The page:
Being a bong, probably I am one of the few lesser mortals who are not much interested in sweets. But, this time of the year, when the air is filled with nolen gur smell, its hard to not to adhere to the puli- pithe wave. And, here I am dedicating this post to Bengal’s gastronomic celebration- the poush-sankranti and hence the puli- pithe utsav.
What is all this fuss about ?
This time of the year, its the new harvest time in India. Hence, throughout India, this time, the harvesting is celebrated. Be it Lohri, be it Pongal- in West Bengal, we call it as poush–sankranti (considering the bengali month name). Poush sankranti is celebraed in bengal with পুলি ও পিঠে (puli and pithe) and পায়েস (payesh). The both are primarily bengali desserts- sometimes with stuffing. পিঠে / Pithes are primarily made from a batter of rice flour or wheat flour, which is shaped and optionally filled with sweet or savory ingredients. পুলি / puli is a variation of the same. Payesh is a type of rice pudding made with milk and broken rice or semiya and lots of other varieties.
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For us in #kolkata , we denote a #season by few #food items. Yes, as #mohamushkil , we know #gluttony is a #sin , but who cares. So, today I went somewhere in search of winter's liquid #gold – khejur #gur . And trust me, sipping some khejur ras first and then some liquid gur, and listening to the #village stories, it's #surreal … and some good news from @foodkaseries coming real #soon …
Every year, certain types of puli-pithe is made in our home by my mother and wife. We’ll discuss below a few of the same. But, please be assured, this post will not discuss any of the recipes here (as I’m not much qualified), but, we’ll have a certain idea about what are they…
Ahhh, the quintessential queen-bee of the festival. The item which even the non-sweet-tooth person like me looouves. We normally have payesh at our place in 2 varieties. one of the payesh with orange flavor (কমলালেবুর পায়েস) and secondly we have the famous one the nolen gur flavored payesh (নলেন গুড়ের পায়েস). The first one is made with orange skin and the actual orange is used for the decoration purpose. This orange flavored payesh is a hugely popular item among the bengalis. Its normally made only with Gobindobhog rice (for the distinct aroma of the rice) and NOT semiya. The next one we normally have is the nolen gurer payesh. Its made with the khejur gur available is the market. nolen gurer payesh can be made using both rice and semiya. Below is a picture of the same.
Puli & Pithe
Pithes are primarily made from a batter of rice flour or wheat flour, which is shaped and optionally filled with sweet or savory ingredients. পুলি / puli is a variation of the same. Can we call pithe the Indian or rather bong version of cakes ? But in fact, why should we ? Let us enjoy them like the way we normally do. In pithe, we normally have 4 varieties … And let’s explore them here. A pithe can be described as the stuffed cake. I am not sure if I am enjoying too much liberty here or not.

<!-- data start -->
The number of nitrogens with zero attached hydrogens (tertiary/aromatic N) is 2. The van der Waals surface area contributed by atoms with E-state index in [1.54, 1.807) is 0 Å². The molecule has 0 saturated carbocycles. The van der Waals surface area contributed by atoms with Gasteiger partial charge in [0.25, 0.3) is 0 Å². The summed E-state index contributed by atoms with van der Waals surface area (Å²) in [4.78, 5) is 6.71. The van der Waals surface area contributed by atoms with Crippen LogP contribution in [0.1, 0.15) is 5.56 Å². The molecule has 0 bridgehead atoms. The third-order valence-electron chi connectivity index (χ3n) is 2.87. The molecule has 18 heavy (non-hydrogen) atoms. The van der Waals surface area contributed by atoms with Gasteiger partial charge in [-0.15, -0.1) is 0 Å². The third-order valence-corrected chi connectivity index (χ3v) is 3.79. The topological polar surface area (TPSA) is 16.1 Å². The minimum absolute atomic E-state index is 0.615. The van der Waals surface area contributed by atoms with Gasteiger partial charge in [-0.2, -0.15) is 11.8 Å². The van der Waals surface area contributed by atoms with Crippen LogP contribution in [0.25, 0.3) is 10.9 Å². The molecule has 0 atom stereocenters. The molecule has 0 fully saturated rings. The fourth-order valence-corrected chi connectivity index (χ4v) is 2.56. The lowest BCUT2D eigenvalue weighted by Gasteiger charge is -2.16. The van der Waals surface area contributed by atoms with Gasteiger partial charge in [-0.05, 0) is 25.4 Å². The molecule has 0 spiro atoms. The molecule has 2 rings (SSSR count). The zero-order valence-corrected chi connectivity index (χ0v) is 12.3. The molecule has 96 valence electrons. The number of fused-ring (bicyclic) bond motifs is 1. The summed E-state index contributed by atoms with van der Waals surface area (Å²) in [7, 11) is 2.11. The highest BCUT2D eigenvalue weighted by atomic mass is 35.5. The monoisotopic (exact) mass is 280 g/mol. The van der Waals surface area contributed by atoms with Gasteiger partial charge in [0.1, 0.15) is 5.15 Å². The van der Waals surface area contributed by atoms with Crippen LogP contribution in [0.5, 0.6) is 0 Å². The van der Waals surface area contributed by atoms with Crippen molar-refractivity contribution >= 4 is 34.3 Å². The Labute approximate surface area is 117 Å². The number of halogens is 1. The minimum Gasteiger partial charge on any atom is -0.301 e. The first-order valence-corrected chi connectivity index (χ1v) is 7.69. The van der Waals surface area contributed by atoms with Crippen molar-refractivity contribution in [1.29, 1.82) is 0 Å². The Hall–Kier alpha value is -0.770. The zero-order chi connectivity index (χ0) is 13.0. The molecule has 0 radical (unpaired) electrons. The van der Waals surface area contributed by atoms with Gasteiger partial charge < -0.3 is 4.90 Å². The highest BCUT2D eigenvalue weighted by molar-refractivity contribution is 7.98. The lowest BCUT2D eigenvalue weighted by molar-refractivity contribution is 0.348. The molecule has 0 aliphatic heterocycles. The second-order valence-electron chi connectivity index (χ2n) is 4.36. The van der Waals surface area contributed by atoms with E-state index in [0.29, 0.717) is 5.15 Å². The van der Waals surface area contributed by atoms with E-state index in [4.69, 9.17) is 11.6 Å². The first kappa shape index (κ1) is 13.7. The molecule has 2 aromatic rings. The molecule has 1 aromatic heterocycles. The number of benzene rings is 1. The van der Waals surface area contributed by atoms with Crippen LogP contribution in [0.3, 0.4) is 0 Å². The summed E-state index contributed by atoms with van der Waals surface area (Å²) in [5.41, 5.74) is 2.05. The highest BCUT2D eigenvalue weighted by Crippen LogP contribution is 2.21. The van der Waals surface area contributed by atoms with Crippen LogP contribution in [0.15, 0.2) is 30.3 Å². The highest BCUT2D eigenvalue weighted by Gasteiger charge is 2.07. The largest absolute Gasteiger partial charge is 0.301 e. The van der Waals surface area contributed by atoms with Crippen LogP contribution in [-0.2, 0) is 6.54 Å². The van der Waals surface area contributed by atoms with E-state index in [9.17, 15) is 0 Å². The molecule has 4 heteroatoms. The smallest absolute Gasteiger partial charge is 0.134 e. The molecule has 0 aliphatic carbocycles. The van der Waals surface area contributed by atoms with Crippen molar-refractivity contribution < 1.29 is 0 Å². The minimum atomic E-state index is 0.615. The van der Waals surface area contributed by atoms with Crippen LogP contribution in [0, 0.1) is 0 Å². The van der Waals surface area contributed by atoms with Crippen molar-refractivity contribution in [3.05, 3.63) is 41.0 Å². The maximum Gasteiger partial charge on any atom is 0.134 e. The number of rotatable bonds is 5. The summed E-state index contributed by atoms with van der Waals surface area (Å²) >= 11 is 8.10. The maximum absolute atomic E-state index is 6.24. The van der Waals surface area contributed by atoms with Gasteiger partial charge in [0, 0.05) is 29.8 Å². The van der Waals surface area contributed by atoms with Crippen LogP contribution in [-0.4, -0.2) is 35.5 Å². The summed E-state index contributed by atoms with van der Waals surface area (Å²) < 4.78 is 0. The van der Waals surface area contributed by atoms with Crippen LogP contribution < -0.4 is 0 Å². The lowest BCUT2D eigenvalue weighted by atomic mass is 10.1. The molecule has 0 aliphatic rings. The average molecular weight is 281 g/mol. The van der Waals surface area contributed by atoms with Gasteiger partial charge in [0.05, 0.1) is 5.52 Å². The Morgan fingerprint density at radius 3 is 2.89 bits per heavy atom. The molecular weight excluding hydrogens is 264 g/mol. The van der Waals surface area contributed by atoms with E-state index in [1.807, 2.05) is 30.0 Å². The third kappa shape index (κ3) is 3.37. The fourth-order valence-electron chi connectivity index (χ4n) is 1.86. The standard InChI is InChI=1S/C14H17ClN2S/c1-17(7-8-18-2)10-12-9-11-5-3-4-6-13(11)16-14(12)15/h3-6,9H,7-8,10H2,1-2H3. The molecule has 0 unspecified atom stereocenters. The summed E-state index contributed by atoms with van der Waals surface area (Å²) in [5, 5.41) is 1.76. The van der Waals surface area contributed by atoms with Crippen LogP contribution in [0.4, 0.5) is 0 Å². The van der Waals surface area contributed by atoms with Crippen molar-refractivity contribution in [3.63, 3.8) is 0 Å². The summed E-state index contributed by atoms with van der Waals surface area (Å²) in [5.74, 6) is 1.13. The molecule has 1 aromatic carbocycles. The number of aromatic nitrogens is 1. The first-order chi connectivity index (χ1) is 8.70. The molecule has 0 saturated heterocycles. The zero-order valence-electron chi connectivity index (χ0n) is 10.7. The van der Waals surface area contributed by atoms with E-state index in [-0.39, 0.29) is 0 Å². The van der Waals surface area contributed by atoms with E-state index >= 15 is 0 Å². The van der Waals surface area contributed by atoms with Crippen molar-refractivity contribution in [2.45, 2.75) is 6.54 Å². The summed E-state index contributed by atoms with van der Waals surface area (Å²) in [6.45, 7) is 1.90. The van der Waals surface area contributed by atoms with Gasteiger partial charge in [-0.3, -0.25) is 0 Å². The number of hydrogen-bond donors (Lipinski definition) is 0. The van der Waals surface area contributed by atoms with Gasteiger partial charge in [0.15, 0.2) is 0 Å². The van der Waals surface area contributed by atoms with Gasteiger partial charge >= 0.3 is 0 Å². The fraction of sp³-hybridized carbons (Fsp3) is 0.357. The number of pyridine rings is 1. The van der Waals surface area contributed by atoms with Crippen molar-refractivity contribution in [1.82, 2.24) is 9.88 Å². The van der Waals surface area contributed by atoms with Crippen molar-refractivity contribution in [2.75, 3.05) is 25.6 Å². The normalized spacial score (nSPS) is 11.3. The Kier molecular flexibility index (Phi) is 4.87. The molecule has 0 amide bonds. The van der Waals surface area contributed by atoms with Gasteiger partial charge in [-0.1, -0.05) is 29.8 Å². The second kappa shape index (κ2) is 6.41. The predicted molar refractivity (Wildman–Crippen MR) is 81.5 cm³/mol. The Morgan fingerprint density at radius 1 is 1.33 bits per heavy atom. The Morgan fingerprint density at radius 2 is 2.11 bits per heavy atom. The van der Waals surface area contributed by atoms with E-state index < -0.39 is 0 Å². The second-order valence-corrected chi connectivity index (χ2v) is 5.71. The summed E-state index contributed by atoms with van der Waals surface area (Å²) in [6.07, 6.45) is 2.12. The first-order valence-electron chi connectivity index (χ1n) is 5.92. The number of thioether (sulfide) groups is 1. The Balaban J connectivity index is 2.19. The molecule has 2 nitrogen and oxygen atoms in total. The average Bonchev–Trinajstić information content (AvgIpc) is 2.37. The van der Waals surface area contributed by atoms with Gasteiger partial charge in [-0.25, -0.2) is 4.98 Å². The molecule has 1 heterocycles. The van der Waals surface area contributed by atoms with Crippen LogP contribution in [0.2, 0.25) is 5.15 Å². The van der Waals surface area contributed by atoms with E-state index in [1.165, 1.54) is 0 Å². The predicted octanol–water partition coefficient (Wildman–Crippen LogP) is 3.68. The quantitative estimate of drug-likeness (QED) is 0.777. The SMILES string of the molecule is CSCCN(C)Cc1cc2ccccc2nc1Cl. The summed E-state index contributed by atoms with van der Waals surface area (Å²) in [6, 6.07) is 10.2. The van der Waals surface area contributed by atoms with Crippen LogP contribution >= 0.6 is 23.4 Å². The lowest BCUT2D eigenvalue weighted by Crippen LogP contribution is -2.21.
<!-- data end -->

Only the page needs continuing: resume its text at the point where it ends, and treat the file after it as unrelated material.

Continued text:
The filling of the pithe is called a ছাই / chhnai , which is grated coconut cooked in ghee with till it gets a certain texture and the shape is given by hand-rolling. This base is steamed/ fried/ boiled in milk etc to get the desired pithe.
Gokul pithe is the most popular variant among the three. In this, a base is made out of grated coconut and jaggery and little crushed green cardamom. This base is made in the shape of flat balls as shown below, dipped in a batter, deep fried and put in sugar syrup. Seddho pithe is the more healthy steamed variant of the same. Here again, the stuffing is chhai. The wrap is made out of ground rice and pinch of salt. Chhai is stuffed inside and steamed (boiled in some variations). In some places, this one is tossed with a tampering of whole jeera and one few red chilly to give it a tangy edge. The next one is Shukno pithe. Its basically the Gokul pithe is its dry form- deep fried. And with the stuffing of mung dal, it’s Muger Pithe.
Dudh puli is the variation where this Seddho pithe is boiled in condensed milk to give a much smoother finish. Needless to say, the Milk is thickened with the use of Nolen Gur beforehand. Finally, we have the patisapta. It can be called as the bong version of a crepe. At our home, its stuffed with khowa or jaggery flavored grated coconut. The stuffing can vary- from coconut mix to Khoya, it depends on one’s imagination and culinary skill. But we have it made with grated coconut at home. In a few places, they’re topped with thickened milk, but I prefer them dry or as they are.
But, a savory loving person like me can’t really live with such sweetness. And the saving grace is Green peas kachori and Aloo Dum. I am a bit biased here. In our house, the aloo dum (for kachori) is made without the use of onion and Garlic. This is made with Hing / Asophetida and ginger paste. The new grown baby potatoes are used and that gives it the identity.
I’m sure you have many more varieties at your homes. Do let me know about them in the comments and please feel free to invite me ….. LOL